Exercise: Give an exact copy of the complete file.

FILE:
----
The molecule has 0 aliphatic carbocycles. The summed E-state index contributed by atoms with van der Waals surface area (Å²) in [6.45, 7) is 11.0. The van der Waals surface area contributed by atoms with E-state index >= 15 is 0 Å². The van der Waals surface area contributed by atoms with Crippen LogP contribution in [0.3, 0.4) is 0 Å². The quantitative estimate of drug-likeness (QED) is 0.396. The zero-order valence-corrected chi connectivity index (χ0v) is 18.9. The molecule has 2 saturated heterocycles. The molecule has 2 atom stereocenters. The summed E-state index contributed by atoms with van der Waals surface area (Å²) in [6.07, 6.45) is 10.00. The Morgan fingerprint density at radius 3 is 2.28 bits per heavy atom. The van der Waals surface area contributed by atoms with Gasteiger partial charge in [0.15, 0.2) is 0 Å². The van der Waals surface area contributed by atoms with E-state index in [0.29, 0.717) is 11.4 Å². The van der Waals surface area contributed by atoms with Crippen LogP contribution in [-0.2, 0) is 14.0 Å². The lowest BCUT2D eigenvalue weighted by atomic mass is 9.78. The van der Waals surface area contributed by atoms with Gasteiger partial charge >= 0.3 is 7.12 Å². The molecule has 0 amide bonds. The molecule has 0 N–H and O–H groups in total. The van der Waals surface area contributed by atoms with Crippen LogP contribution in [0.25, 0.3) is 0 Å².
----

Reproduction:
The molecule has 0 aliphatic carbocycles. The summed E-state index contributed by atoms with van der Waals surface area (Å²) in [6.45, 7) is 11.0. The van der Waals surface area contributed by atoms with E-state index >= 15 is 0 Å². The van der Waals surface area contributed by atoms with Crippen LogP contribution in [0.3, 0.4) is 0 Å². The quantitative estimate of drug-likeness (QED) is 0.396. The zero-order valence-corrected chi connectivity index (χ0v) is 18.9. The molecule has 2 saturated heterocycles. The molecule has 2 atom stereocenters. The summed E-state index contributed by atoms with van der Waals surface area (Å²) in [6.07, 6.45) is 10.00. The Morgan fingerprint density at radius 3 is 2.28 bits per heavy atom. The van der Waals surface area contributed by atoms with Gasteiger partial charge in [0.15, 0.2) is 0 Å². The van der Waals surface area contributed by atoms with E-state index in [0.29, 0.717) is 11.4 Å². The van der Waals surface area contributed by atoms with Crippen LogP contribution in [-0.2, 0) is 14.0 Å². The lowest BCUT2D eigenvalue weighted by atomic mass is 9.78. The van der Waals surface area contributed by atoms with Gasteiger partial charge >= 0.3 is 7.12 Å². The molecule has 0 amide bonds. The molecule has 0 N–H and O–H groups in total. The van der Waals surface area contributed by atoms with Crippen LogP contribution in [0.25, 0.3) is 0 Å².